The Nexus line of devices was the primary focus of AOKP since its very inception, and they are the first ones to get this release as well. However, that doesn’t mean other devices will be left out. The team is working on Galaxy S II, S III, Note, and Note II support for the next build, with builds for many other devices to follow. Until then, you can grab the ROM for Nexus devices from the following links:
The team is also planning a return to its (bi)weekly release schedule once builds for more of the officially supported devices are ready. More information can be found at the AOKP website.
Back in October, we brought you news that you could connect a XBox 360 controller to the Nexus 7. That was a nice mod because the more controllers that are compatible with an Android device, the better. This is expecially true for people who don’t have other gaming systems or gaming-capable computers. Now, a very simple hardware mod can be made to make the original Xbox controller compatible with the Google Nexus 7 and presumably other devices running Jelly Bean.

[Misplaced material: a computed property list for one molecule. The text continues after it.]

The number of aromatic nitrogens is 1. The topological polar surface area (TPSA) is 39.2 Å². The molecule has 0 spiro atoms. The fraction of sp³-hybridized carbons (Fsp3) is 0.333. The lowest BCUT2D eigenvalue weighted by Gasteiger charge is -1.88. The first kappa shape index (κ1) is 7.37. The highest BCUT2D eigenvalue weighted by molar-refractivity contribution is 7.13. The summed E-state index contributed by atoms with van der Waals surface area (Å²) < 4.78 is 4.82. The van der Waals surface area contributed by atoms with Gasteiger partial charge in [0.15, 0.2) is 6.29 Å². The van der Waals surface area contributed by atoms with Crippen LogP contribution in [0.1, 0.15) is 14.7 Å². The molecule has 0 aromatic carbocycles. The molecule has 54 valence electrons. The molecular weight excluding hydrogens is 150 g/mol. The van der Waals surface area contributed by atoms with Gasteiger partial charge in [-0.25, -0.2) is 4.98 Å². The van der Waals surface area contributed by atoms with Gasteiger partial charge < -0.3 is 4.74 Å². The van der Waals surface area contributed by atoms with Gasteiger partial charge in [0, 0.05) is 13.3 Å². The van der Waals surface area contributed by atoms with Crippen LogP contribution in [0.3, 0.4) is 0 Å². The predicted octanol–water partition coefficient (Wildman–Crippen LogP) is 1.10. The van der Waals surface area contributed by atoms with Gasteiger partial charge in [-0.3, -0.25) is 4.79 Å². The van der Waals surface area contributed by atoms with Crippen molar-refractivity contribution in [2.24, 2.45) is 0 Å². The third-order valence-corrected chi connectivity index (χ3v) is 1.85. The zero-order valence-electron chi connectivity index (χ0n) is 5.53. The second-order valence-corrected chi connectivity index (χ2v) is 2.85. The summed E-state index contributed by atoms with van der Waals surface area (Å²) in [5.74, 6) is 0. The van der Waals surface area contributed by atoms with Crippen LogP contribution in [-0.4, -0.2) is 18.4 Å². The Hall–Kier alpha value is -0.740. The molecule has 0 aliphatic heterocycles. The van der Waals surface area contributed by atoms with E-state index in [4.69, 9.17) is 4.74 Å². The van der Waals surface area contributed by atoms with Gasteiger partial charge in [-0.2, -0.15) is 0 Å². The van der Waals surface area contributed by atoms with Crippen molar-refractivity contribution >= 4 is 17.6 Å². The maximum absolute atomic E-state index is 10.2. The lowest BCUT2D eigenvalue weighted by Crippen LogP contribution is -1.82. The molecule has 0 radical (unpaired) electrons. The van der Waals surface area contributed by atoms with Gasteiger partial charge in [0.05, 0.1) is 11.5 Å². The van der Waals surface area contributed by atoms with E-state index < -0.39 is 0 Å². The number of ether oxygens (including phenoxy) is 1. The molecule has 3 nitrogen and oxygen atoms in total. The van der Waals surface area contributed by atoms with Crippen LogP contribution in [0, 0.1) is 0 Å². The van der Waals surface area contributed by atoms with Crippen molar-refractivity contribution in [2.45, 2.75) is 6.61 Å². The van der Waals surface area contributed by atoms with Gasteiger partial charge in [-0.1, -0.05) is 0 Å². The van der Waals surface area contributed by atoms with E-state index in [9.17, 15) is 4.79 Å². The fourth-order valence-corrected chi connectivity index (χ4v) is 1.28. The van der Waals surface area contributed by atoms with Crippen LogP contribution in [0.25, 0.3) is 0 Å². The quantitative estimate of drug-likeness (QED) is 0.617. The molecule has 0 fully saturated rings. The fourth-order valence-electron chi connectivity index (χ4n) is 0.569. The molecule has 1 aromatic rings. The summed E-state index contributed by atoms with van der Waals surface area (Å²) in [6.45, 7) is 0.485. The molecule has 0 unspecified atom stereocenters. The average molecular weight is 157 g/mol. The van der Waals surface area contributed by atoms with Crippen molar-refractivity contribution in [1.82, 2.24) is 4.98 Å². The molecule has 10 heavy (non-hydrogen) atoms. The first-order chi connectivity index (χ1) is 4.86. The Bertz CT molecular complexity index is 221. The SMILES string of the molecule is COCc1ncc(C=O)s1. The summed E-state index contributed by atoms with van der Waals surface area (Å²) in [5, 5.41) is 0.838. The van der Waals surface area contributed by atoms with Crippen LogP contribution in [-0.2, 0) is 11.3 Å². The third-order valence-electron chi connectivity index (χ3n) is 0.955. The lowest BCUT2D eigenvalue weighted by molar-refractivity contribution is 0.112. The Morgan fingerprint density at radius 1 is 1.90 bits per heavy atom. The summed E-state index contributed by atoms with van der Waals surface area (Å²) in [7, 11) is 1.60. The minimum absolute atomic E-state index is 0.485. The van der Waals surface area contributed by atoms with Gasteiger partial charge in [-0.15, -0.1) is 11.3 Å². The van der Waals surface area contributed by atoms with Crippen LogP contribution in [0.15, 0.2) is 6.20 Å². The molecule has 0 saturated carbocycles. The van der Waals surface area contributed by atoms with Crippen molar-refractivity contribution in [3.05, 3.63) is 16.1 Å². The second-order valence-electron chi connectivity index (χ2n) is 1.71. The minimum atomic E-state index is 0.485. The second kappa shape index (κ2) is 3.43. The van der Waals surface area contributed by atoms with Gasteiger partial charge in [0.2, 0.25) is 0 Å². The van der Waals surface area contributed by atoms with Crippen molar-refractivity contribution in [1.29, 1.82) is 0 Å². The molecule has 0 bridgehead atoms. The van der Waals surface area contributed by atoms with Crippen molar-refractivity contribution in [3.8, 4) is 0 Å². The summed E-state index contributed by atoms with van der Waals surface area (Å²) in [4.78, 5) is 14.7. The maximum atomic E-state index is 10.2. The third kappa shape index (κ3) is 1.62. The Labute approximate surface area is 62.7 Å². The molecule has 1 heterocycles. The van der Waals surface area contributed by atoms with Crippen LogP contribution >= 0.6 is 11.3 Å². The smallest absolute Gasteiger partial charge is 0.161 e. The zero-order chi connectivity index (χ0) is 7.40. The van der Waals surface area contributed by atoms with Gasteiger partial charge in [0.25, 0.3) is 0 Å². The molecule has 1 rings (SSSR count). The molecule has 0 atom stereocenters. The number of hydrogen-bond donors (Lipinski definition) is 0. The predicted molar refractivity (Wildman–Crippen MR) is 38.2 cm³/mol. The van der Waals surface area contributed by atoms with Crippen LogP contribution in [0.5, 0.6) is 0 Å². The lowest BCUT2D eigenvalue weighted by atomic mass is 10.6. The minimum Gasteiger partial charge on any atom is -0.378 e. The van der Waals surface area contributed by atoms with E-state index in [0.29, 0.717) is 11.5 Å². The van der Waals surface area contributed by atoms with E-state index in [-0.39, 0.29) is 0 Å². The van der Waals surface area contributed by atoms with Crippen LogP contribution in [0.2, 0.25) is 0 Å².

XDA Forum Member Dslrocks10 posted a basic hardware mod tutorial that makes the Xbox controller compatible with Android devices using a USB OTG cable. It’s a relatively simple mod, and it only requires users to have a disposable Xbox breakaway cable. Here are the instructions:
what you do is strip an xbox controller’s cable, or the break away cable(this is smarter due to the fact you can still use your controller later with another break away cable), and strip a usb cable (the male end still in tact) and simply wire the corresponding colors together(Green to green, red to red, black to black, white to white). Now the xbox controller has a 5th wire which is yellow, you can ignore that one.